LV-426 – Shadow Runner (2020)

LV-426 is the darksynth project of producer Justin Peeler. Peeler hails from Brantford, Ontario and has been writing music for LV-426 for a couple of years now. He recently released his first full-length entitled “Shadow Runner” on June 19th, 2020.

The cover art work is a stylized rendition of a pre-covid photograph of a back street in Shinjuku. I won’t drop the address of this location—but it wasn’t too difficult to find considering Osteria Oliera is there in plain view. The photo is quite nice, and captures a typical evening on a somewhat busy street. If Chiba City from Neuromancer was an actual place, it might look something like this.

“Shadow Runner” isn’t what I would describe as normal “to-be-expected” darksynth. There is nothing earbustingly loud or shiny about this release. “Shadow Runner” is completely devoid of soft-clipped basses, tropey overused audio drops, or popping drums. And honestly speaking, the mere fact that “Shadow Runner” does none of this is what makes it charming. “Shadow Runner” may lack saturation or walls of deafening sound, but it makes up for it (in spades) with HIGHLY original and unconventional song arrangements. “Shadow Runner” has the type of underground grit that I just don’t hear all that often these days. Part of this might be experiential, but don’t hold that against LV-426. There’s goodness to be had here.

Every song on “Shadow Runner” is both worthy and wonderful. That said, there are a couple of songs that really stuck out to me. The first of these being “Tokyo Cyber Squad.” How can I describe this? Think of a darker heavy metal band like Hypocrisy and their song “Inseminated Adoption.” Now replace the guitars in that song with a saw bass that roughly occupies the same space as a guitar post-EQ. It’s sort of like that. This isn’t a song meant for dancing. It’s meant for banging one’s head. The next track that stood out to me was “Fail Safe.” This a very WEIRD track—rhythmically. But not so weird that it’s impossible to appreciate. Like “Tokyo Cyber Squad,” this is meant to make you bang your head. I don’t think “Fail Safe” will appeal to everyone. In fact, I think that most darksynth listeners will be put off by it due to how disjointed it feels. To those brave souls who are willing to appreciate it, there’s something quite special here. It’s my favorite cut off of the entire album. Finally, “System Collapse” sort of combines the sensibilities of both aforementioned songs. This is a dangerous in an edgy YM2612 sort of way. It reminds me of early 1990s BGM battle music, you know, the type of earworm you might hear in an action platformer on the Megadrive.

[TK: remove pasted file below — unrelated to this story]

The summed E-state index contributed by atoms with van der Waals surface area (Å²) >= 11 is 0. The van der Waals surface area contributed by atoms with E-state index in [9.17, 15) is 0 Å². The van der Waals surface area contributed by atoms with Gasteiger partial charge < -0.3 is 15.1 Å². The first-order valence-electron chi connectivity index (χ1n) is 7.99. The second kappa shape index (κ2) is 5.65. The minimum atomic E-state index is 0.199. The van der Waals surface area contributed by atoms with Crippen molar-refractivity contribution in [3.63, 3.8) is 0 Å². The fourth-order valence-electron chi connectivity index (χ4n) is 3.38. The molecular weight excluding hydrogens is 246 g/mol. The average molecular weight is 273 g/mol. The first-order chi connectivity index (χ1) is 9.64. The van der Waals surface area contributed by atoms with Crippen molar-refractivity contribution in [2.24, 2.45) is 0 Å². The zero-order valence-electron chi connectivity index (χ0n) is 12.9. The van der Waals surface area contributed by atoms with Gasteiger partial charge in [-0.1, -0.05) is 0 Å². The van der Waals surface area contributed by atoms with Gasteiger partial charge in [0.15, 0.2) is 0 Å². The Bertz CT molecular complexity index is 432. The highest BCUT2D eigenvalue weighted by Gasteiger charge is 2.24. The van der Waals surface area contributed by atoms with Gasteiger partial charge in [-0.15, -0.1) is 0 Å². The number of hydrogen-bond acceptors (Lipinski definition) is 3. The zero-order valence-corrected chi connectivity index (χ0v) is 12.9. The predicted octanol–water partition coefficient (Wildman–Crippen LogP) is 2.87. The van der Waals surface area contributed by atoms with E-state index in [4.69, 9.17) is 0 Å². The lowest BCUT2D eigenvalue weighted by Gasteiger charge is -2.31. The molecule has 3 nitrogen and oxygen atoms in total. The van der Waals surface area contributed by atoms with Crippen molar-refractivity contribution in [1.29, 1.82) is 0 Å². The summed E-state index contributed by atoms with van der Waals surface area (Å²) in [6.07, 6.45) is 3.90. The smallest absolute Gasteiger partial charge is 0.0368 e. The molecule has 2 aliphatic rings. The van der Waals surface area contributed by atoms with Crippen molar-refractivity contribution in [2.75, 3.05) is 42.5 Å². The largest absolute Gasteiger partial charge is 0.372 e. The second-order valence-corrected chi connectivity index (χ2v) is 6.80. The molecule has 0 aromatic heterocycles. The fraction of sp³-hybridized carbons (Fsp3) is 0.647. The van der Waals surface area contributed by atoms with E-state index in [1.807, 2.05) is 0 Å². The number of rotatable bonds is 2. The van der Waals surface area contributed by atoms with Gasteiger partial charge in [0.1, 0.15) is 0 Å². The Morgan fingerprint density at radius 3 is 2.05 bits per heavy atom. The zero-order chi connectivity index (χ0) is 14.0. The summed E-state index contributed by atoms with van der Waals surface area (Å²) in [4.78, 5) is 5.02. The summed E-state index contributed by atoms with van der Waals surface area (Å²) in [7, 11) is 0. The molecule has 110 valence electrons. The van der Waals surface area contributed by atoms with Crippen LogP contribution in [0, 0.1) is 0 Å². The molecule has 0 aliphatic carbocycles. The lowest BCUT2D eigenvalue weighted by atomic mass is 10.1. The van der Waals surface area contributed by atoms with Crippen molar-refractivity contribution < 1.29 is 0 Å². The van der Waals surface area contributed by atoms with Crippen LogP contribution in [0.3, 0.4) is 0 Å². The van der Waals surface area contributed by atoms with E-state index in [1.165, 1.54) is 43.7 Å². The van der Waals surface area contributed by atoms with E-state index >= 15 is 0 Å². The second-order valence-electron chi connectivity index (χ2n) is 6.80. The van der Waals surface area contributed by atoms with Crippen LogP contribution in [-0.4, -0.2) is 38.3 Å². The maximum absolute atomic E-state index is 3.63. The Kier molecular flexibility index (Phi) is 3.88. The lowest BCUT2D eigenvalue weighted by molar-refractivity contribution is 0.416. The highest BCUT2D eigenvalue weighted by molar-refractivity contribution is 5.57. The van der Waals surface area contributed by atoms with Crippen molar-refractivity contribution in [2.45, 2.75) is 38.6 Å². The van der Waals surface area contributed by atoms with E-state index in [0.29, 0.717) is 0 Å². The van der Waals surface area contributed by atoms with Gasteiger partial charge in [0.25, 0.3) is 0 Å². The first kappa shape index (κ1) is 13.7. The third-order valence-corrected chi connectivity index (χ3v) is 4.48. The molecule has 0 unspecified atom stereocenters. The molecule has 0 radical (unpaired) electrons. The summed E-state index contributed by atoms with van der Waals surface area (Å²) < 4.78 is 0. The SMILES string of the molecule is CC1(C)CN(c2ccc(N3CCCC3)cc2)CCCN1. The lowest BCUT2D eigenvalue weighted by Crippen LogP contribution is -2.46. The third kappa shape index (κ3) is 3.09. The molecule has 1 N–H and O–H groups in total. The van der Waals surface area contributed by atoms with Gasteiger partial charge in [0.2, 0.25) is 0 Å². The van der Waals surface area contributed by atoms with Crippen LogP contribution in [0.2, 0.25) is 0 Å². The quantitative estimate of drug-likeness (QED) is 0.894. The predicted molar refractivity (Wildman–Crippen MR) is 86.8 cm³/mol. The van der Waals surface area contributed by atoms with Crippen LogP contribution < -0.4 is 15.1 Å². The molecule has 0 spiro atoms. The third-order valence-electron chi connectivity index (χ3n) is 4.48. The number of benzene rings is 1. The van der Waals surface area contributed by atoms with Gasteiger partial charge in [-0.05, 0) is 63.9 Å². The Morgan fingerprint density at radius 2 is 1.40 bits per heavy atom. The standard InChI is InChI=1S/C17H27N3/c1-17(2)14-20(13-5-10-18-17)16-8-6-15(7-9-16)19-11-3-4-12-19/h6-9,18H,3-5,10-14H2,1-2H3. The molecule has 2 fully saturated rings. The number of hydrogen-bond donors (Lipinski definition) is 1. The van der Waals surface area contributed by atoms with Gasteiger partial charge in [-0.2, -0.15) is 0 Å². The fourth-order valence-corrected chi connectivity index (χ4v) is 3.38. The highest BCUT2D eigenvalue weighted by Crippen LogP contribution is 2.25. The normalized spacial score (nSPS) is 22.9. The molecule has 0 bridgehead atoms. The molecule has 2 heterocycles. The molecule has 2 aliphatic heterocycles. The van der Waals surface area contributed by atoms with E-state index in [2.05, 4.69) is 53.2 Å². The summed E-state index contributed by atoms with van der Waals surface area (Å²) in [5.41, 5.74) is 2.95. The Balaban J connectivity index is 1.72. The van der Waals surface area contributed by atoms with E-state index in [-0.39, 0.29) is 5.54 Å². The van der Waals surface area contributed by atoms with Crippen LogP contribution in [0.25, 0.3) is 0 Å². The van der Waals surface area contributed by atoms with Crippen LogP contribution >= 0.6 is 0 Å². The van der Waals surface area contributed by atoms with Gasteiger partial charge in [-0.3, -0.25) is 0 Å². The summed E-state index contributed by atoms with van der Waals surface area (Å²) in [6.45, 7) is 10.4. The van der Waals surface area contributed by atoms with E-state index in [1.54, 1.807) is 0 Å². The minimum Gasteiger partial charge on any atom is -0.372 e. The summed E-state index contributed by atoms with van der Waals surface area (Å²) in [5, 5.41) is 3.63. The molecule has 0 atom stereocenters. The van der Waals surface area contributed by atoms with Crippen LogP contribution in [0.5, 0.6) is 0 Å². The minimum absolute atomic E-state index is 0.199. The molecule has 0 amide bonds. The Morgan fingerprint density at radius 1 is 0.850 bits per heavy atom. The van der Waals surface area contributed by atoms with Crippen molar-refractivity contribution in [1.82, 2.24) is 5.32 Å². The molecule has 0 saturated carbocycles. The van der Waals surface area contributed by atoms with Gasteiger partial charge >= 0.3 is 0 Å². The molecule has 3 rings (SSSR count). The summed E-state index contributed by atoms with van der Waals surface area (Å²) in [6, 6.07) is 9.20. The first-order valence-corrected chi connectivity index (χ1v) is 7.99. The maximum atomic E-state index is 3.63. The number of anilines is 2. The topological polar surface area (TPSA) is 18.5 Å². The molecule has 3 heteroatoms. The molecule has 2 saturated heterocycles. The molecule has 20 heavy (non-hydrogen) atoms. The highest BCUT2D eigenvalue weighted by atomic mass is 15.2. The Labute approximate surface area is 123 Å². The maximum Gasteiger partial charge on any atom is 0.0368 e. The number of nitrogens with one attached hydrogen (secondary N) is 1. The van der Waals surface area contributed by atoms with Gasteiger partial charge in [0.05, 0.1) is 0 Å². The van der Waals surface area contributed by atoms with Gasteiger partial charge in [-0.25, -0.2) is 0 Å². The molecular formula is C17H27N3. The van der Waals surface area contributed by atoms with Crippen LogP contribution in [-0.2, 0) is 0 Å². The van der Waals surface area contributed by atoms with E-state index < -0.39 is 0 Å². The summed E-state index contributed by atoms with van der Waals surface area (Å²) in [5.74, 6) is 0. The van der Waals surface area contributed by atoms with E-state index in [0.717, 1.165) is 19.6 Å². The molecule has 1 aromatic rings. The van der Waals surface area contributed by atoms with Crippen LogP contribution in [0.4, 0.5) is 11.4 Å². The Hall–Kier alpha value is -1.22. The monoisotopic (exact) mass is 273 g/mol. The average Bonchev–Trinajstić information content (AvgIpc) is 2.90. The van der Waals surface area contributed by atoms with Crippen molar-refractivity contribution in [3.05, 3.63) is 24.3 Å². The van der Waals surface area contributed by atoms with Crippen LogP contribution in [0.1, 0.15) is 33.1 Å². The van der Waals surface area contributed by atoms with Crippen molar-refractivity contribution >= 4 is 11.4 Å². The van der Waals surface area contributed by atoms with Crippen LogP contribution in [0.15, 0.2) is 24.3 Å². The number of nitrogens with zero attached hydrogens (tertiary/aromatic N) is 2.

In general, what “Shadow Runner” does really well is to capture a cyberpunk atmosphere without trying to sound like Perturbator or the Blade Runner soundtrack. What we’re left with is a back alley interpretation of one individual’s unique vision of what cyberpunk looks like to them. Now whether or not this is by design, I’m not entirely sure. What I tend to think, at least in my head cannon for this album, is that Peeler made creative choices with “Shadow Runner” that were entirely his own. The result? An album that offers up rich originality via unusual sound choices, the occasional weird song structure, and a dry dynamism that gives no fucks about what everybody else is doing.

This is a great release, with a lot of heart, and a distinctive creative edge that shines because it’s just doing its own thing.

RECOMMENDED FOR: The adventurous darksynth/cyberpunk listener looking for something different.

Stand-Out Tracks: “Fail Safe,” “Tokyo Cyber Squad,” “Regroup,” “System Collapse” (this song sounds like a Megadrive boss theme).

Album Color Profile: #512E5F

You can find all things LV-426 at

1 Comment

  1. Thank you for a very insightful review. It’s helped me to understand what my music is about because I’m still figuring it out as well. Your writing is fantastic and I’ve enjoyed reading all the reviews you’ve don’t recently. Keep up the great work!


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